Hardy: Plant as soon as soil dries out in the spring or in later summer to overwinter.
Acidity (pH) Tolerance
6.8 to 5.5 pH
Salinity (Ec) Tolerance
Biennial grown as an annual
Add 2 lb. of a balanced fertilizer per 100 sq. ft. at planting. Four to five weeks after planting, as the garlic tops reach about 6 inches high, spread another application of this fertilizer around the garlic. Be careful not to over fertilize as too much nitrogen will cause foliage growth, but fewer and smaller new bulbs.
Water to provide moisture for shallow roots. Mulching will also help conserve moisture. Garlic uses about 1" of moisture per week.
Plant Development and Care
Garlic is slow to sprout and slow to increase, but look attractive in the right part of the landscape and require little extra care for the time spent. They will form large flat-bladed plants that send up beautiful flower spikes sporting large, round, lavender-pink, aromatic flower clusters by midsummer. Instead of seeds, tiny bulblets form after the flowers.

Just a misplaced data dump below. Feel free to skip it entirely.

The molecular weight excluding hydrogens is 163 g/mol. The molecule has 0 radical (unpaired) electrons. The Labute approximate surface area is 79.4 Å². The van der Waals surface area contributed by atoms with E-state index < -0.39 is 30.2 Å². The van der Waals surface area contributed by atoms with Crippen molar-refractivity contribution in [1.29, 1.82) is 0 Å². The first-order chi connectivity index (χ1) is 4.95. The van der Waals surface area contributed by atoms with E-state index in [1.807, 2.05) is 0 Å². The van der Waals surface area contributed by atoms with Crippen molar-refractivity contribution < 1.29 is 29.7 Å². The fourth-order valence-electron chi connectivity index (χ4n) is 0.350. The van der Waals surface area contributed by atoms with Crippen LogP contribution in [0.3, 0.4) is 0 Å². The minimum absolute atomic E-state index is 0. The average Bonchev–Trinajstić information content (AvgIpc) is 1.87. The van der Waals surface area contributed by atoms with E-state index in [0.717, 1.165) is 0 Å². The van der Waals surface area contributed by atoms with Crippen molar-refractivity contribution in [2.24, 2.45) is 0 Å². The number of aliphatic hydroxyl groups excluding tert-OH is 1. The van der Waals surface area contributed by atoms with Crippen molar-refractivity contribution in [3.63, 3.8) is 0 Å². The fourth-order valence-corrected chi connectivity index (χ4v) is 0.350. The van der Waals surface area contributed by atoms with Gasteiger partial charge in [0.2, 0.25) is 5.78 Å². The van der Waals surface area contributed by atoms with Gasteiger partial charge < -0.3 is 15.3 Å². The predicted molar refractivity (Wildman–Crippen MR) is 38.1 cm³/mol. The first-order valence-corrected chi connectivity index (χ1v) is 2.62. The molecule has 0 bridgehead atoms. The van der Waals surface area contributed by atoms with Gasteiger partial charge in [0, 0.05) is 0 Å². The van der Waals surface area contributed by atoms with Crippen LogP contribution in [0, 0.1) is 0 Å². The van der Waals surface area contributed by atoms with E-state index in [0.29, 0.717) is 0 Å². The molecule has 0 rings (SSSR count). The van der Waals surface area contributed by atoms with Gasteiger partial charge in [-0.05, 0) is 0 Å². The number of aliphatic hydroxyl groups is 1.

Leave bulbs in the ground over the winter, as they will not generally freeze except in very cold winters They will resume growth the following spring and mature into segmented bulbs by mid-summer. Bulb growth can be encouraged by picking the flower heads as they form.